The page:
Another two COVID-19 vaccination clinics in Toronto have been shuttered amid supply issues.

A clinic at Thorncliffe Park Community Hub that was being operated by Michael Garron Hospital did not schedule any appointments for this week and has now formally announced that it will not be taking appointments until the supply issues are resolved.

North York General Hospital has also announced that its community clinic at Seneca College will close as of April 17 and won’t reopen until April 26 due to the “temporary slow down.”

The latest clinic closures come one day after the Scarborough Health Network confirmed that it would have to cancel 10,000 appointments booked for community clinics at Centennial College and Centenary hospital between Wednesday and Monday.

It is believed that the widespread cancellations are the result of a slowdown in vaccine deliveries from Moderna.

Ontario was supposed to receive 303,000 doses of the Moderna vaccine last week but now isn’t expected to receive that shipment until April 19.

The province has also said that another shipment of approximately 448,000 vaccine doses of the Moderna vaccine that was supposed to arrive between April 19 and 25 will not be in its hands until the end of the month.

“Vaccine supply for Toronto is presenting a challenge at present. The volumes we need are arriving at a slower and less predictable rate than we expected, impacting clinics across the system,” Toronto’s Medical Officer of Health Dr. Eileen de Villa said during a briefing on Wednesday afternoon. “Appointment booking this week and inquiries about the mobile and pop up clinics in the hotspot areas suggest people are eager to be vaccinated and this is good news. The challenge is supply.”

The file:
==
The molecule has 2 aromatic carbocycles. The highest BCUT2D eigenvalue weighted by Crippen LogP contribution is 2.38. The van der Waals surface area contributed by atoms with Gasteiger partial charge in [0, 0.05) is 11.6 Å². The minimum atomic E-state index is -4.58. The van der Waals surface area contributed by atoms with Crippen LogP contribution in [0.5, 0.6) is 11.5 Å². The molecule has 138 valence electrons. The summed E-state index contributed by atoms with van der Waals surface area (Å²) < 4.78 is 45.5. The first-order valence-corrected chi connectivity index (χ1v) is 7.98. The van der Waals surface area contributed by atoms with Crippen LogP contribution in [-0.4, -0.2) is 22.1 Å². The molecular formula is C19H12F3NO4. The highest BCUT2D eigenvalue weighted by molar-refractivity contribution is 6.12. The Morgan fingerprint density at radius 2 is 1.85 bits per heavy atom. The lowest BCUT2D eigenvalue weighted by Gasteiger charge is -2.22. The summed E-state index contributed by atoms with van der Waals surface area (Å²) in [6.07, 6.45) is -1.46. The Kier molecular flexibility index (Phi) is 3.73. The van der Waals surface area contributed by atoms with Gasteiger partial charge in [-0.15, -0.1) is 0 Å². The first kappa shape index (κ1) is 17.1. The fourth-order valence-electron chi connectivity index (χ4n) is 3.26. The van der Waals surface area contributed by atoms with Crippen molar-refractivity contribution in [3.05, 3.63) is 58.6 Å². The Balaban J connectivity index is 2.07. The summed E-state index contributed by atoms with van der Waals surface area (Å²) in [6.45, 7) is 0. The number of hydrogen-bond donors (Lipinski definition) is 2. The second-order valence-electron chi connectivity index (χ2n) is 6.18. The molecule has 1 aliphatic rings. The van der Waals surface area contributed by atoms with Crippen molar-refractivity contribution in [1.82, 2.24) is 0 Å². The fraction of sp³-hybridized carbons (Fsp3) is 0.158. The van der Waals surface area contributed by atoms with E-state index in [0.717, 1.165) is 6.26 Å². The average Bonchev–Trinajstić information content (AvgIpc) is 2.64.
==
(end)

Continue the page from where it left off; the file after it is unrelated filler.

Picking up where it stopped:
The slowdown in the delivery of Moderna vaccines is affecting the dozens of clinics being operated by hospital and community partners in Toronto but it has not affected the nine city-run clinics, which exclusively administer Pfizer vaccines.

Fire Chief Matthew Pegg, who is leading the city’s emergency response, told reporters on Wednesday that those clinics all rely on a “just-in-time” model which means that they only book appointments one week out to ensure they have sufficient vaccine supply.

He said that each clinic is “fully booked” on a daily basis and continues to operate “smoothly and efficiently.”

“We are expecting another shipment Monday and there no indication there are any issues with it. If that shipment were to be delayed yes we would have to respond to that,” he said.

Ontario has administered more than 3.4 million doses of COVID-19 vaccines to date, including 112,817 on Tuesday.

De Villa, however, said that Ontarians must redouble their efforts to follow the public health guidance until such time as “vaccinations reach a level in the population where they provide a strong firewall against COVID-19.”

“There may be bumps in the road but at the end of the day everyone who wants to be vaccinated will be vaccinated,” she said.